• Bottom section for promotion of partners’ content.
Video player page wireframe

High-fidelity Mockups

After some design feedback, I prepared several options in mid-fidelity mockups to discuss with stakeholders the best solution.

Options to test for the homepage
Simplicity wins over abundance of choice. Explicitly state the difference between options. — Nielsen Norman Group

Design Tradeoffs

Primary action over variety of options

Stakeholders wanted spaces to fill according to their different agendas. But we couldn’t design something to allow dozen of minimal updates, we needed the algorithm. So I advocated for having 3 categories which could be updated with analytics data to reflect popularity and time sensitive content.

We're not YouTube

Our users don’t come to watch trends or latest product’s news to this hidden platform. They come with a problem to solve. Besides, they might not be familiar with our product’s classification. So I added a section with lists of applications per industry segments so people could find content related to their job.

Fewer clicks doesn't mean intuitive design

I added the “View all” label to show more items on demand. Once clicked, it was a category filter applied into the search page. Then, people could refine their search in the list view, instead of scanning dozens of thumbnails at the homepage.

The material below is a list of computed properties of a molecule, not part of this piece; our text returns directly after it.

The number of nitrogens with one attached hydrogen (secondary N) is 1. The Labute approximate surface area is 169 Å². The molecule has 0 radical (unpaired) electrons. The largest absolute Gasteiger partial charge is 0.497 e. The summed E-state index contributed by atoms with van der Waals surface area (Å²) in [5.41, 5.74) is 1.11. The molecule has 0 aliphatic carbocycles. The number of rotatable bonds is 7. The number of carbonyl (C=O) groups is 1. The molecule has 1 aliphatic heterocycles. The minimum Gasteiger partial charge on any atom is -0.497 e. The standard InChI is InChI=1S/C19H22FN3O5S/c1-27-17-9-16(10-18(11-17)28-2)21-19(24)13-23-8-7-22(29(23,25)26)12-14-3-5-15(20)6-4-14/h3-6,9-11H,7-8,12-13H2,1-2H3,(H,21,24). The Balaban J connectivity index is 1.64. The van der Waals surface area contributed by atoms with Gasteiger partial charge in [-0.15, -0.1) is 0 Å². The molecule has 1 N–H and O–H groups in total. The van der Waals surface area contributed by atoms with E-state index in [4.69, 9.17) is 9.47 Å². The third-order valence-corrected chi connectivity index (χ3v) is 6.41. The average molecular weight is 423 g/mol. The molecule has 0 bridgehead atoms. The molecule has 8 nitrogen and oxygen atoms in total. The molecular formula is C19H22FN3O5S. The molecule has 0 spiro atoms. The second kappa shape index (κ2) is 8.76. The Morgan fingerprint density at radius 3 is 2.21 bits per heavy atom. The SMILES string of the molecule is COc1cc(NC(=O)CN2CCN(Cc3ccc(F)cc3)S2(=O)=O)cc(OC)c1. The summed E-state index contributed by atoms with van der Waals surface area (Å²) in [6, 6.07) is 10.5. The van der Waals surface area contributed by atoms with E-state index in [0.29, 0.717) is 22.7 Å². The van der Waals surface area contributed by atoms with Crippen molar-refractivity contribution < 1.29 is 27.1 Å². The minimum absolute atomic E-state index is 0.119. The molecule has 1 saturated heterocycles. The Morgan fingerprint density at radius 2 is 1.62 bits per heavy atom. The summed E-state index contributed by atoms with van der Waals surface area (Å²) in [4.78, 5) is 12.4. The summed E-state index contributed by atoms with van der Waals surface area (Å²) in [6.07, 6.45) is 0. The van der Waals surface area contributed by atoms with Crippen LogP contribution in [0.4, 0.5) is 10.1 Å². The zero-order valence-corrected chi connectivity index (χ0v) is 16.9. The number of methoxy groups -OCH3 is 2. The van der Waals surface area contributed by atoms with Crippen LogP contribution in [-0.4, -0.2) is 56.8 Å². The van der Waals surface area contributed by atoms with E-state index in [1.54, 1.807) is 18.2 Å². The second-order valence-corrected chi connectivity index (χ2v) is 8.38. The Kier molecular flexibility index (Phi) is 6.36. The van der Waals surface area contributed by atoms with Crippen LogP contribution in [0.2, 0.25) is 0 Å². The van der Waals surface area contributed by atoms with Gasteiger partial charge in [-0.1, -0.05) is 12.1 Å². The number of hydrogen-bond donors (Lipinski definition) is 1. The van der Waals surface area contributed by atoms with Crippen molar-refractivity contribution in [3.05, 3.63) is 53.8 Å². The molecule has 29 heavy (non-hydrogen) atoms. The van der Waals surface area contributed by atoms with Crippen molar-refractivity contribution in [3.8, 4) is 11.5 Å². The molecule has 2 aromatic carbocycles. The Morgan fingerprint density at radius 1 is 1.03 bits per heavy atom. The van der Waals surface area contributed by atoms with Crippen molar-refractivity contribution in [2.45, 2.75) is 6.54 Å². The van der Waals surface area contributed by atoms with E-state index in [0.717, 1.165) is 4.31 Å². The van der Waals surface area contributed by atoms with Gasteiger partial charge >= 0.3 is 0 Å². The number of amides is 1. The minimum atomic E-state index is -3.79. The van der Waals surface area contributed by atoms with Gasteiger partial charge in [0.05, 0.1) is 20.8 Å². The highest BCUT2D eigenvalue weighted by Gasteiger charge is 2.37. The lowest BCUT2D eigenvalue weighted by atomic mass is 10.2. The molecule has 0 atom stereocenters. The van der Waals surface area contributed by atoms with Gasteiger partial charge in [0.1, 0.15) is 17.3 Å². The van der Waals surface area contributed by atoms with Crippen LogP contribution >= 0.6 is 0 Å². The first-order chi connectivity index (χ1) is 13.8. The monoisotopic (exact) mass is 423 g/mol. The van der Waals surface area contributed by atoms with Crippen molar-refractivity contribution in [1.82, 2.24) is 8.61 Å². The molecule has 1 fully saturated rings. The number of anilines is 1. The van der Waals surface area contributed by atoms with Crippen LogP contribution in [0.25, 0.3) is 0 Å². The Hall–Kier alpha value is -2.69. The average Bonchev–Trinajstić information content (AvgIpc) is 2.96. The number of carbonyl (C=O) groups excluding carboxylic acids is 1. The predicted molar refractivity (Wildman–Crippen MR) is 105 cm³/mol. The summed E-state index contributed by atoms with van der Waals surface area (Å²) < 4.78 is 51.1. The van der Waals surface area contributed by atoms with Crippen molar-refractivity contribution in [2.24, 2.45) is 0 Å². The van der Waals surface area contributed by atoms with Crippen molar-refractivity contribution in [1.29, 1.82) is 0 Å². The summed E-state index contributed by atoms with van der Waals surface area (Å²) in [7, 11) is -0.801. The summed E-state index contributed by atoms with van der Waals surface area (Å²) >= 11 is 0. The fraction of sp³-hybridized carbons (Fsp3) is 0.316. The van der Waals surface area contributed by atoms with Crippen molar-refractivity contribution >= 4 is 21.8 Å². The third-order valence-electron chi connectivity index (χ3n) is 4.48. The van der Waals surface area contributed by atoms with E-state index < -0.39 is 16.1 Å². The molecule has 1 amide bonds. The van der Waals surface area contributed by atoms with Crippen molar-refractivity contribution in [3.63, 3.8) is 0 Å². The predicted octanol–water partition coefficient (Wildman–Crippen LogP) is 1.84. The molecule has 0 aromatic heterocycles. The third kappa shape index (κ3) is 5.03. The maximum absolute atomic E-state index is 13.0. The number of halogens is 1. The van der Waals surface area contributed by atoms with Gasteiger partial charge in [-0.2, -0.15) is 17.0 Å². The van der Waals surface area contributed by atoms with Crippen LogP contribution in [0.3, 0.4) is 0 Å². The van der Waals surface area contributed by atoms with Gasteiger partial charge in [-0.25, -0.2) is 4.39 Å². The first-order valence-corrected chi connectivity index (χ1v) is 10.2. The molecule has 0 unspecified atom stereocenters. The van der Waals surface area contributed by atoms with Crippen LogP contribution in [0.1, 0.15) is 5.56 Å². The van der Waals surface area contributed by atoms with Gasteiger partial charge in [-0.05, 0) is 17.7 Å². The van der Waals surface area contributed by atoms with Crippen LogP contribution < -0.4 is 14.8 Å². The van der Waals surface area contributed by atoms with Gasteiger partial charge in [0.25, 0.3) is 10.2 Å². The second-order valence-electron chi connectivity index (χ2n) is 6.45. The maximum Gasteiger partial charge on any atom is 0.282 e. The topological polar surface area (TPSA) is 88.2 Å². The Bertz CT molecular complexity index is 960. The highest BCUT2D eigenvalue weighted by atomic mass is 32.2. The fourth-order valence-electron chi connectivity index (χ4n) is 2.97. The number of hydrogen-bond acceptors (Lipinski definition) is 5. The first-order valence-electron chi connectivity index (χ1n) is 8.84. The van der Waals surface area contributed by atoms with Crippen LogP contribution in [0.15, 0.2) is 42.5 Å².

Final Design

Step 1: Homepage

I prioritized a clear search journey over fancy interactions. And persuaded stakeholders to keep minimal options even they saw every white space as a wasted opportunity to conversions.

  • I added the first section for recent content to prove stakeholders this was not a valuable parameter or filter for the users.
  • I kept Demo and How to’s sections to place the most popular videos. Besides, the “View all” label directed to those filtered results.
  • I introduced a section to browse by application category. It allowed stakeholders to curate the most important filters per business line.

Step 2: Search results

I used a list of items instead of cards to scan faster the content and show a decent portion of the description.

Search results page
  • Using the faceted navigation as category filters was very useful to go deeper into the area of interest: product families to compare specs or application type to explore solutions.

Step 3: Video player page

Technology limited the player's features. So we offered better selected suggestions, according to the previously selected filters and products related to the video. So they gave the sensation of personalized content.